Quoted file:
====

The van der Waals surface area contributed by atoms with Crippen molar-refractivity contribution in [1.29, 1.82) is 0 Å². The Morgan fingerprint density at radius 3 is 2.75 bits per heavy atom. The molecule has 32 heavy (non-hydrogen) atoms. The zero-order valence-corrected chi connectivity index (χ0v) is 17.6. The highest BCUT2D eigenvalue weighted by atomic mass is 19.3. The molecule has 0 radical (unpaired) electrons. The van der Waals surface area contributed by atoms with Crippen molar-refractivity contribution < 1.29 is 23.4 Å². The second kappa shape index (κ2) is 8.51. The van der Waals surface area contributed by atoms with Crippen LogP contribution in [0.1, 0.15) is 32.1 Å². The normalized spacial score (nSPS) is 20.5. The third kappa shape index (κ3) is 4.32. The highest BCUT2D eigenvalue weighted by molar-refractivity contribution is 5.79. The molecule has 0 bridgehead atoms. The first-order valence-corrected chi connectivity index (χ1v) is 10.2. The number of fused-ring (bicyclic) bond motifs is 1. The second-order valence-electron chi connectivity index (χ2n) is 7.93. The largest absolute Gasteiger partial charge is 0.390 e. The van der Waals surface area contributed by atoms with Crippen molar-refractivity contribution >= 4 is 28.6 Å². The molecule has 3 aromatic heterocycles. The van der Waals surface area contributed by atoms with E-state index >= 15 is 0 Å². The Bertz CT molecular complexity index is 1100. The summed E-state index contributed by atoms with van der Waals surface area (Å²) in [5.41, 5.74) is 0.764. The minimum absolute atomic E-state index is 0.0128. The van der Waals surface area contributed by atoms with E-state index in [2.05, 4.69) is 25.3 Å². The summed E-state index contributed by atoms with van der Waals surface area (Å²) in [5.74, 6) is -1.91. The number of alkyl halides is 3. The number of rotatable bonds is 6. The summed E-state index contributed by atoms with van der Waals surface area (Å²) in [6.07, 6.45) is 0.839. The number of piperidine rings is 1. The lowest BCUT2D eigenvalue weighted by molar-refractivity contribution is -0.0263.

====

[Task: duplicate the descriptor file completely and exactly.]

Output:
The van der Waals surface area contributed by atoms with Crippen molar-refractivity contribution in [1.29, 1.82) is 0 Å². The Morgan fingerprint density at radius 3 is 2.75 bits per heavy atom. The molecule has 32 heavy (non-hydrogen) atoms. The zero-order valence-corrected chi connectivity index (χ0v) is 17.6. The highest BCUT2D eigenvalue weighted by atomic mass is 19.3. The molecule has 0 radical (unpaired) electrons. The van der Waals surface area contributed by atoms with Crippen molar-refractivity contribution < 1.29 is 23.4 Å². The second kappa shape index (κ2) is 8.51. The van der Waals surface area contributed by atoms with Crippen LogP contribution in [0.1, 0.15) is 32.1 Å². The normalized spacial score (nSPS) is 20.5. The third kappa shape index (κ3) is 4.32. The highest BCUT2D eigenvalue weighted by molar-refractivity contribution is 5.79. The molecule has 0 bridgehead atoms. The first-order valence-corrected chi connectivity index (χ1v) is 10.2. The number of fused-ring (bicyclic) bond motifs is 1. The second-order valence-electron chi connectivity index (χ2n) is 7.93. The largest absolute Gasteiger partial charge is 0.390 e. The van der Waals surface area contributed by atoms with Crippen molar-refractivity contribution >= 4 is 28.6 Å². The molecule has 3 aromatic heterocycles. The van der Waals surface area contributed by atoms with E-state index >= 15 is 0 Å². The Bertz CT molecular complexity index is 1100. The summed E-state index contributed by atoms with van der Waals surface area (Å²) in [5.41, 5.74) is 0.764. The minimum absolute atomic E-state index is 0.0128. The van der Waals surface area contributed by atoms with E-state index in [2.05, 4.69) is 25.3 Å². The summed E-state index contributed by atoms with van der Waals surface area (Å²) in [5.74, 6) is -1.91. The number of alkyl halides is 3. The number of rotatable bonds is 6. The summed E-state index contributed by atoms with van der Waals surface area (Å²) in [6.07, 6.45) is 0.839. The number of piperidine rings is 1. The lowest BCUT2D eigenvalue weighted by molar-refractivity contribution is -0.0263.